It was, all-in-all, a pretty grim cycle of misery for a few months – I felt guilty about doing anything ‘fun’, as ‘fun’ wasn’t looking for a job or improving my skills.  Jobs were scarce, and each week that passed made me feel more useless. The redundancy claim was a fairly fraught process, with an investigation dragging it out, and leading to the delightful conclusion that my role had been TUPEd to another unrelated company.  I was informed that I’d technically resigned by refusing a job at the company in Oxford, so wasn’t entitled to anything other than my owed wages, which I’d have to claim from a company I’d never worked for. There was misery, there was despair, a fair bit of anger… put it like this, if I was strong in the Force, I would have been full on Sith and shooting lightning out of my fingertips, with Yoda looking a bit disappointed.  There was also a fair bit of weight gain – winter eating combined with no exercise plays cruel, cruel tricks on my waistline.  The weather went terrible, and EVERYTHING WAS RUBBISH.

Fortunately, things started to turn around.  The company that I was supposedly TUPEd to got their lawyers involved, and I ended up getting my statutory redundancy, loss of notice and unpaid wages/holiday after all.  Money may not buy happiness, but it pays the bills and buys motorbikes, so that was a plus.  I then managed to not only get my career back on track, but to give it a massive boost – I’m now working on two awesome projects for a company that helped shaped my childhood, and am professionally the happiest I’ve ever been.

And I’ve also taken up a new hobby – archery.  Longtime readers (if there are any) will know that I often talk of my love of Lord of the Rings, and my childhood desire to be an elf – ride a horse, live in a tree, have awesome hair, shoot a bow.  Well, I tried riding a horse, didn’t like it, but mountain biking is close.  Living in a tree is impractical, but we have a semi-detached and a mortgage. Hair… well, I try. 

But archery… I’ve been wanting to do it for years, and I finally managed to complete a beginners’ course which demonstrated that I wasn’t going to have anybody’s eye out, and joined the local archery club.  I was surprised at the bewildering array of stuff that you can get for recurve bows (my weapon of choice) – sights, long rods, clickers, etc. I’ve now got the basics, and have hopefully passed the ‘excruciatingly bad’ starting period, where my arrows were landing in strange and unpredictable places.  Unless you predicted ‘on the floor’ – then they weren’t that predictable.  Sometimes I would hit the target… just not the one I was aiming at.  Turns out you should keep your head still when shooting, instead of bobbing it around like an angry pigeon or like the possessed lass in The Exorcist.  WHO KNEW? But it’s great fun, will hopefully do something about my feeble upper body strength (18lb draw weight…), and will stand me in good stead for any forthcoming zombie apocalypse.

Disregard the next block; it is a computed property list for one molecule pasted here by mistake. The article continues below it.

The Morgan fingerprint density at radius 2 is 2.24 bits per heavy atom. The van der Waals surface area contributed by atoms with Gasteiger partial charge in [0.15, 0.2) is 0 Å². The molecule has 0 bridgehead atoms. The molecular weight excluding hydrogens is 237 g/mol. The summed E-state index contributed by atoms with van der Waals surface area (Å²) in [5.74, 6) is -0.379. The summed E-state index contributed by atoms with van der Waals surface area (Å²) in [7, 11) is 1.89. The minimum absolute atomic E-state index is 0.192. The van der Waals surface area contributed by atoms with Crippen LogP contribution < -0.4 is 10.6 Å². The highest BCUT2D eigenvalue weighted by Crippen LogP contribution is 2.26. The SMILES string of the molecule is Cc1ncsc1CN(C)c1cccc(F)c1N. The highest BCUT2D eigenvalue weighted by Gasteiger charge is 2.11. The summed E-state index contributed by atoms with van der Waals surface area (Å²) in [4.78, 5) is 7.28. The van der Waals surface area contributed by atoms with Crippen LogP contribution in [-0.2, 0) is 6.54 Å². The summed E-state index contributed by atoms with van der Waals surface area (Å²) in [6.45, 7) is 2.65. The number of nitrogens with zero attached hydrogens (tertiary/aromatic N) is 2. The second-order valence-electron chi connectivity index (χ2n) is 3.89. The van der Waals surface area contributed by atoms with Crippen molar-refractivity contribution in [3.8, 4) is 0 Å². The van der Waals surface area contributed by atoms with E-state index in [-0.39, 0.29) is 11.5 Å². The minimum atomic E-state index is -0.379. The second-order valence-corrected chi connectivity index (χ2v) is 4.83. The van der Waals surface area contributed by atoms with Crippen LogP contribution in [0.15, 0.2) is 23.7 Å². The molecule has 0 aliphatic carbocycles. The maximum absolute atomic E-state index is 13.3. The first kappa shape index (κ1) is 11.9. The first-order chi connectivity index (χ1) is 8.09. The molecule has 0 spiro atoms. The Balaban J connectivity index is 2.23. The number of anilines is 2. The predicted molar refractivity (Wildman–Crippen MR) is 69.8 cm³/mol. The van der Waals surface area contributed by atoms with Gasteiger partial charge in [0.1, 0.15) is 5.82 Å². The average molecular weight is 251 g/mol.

So now, I’ve just got to get back on the bike.  I’ve suffered from a lack of enthusiasm because of the weather, but now it’s starting to be less awful, I’m actually a little bit scared.  Scared to see how much fitness I’ve lost over six months, scared because people will be laughing at the fat girl on the expensive bike, scared because what if I’ve forgotten how to mountain bike and hurt myself on the Steg, or on the exit to section 8. What if people laugh?

But screw that – I can’t solve any of those problems unless I get back riding.  So this weekend I’m going to the Specialized Demo Day, so if anything terrible happens I can blame it on an unfamiliar bike (I’m also quite interested in the Rumour, as it looks like it might be a new-full susser that fits me). So if you see a tubby lass wobbling around – go easy on her, yeah?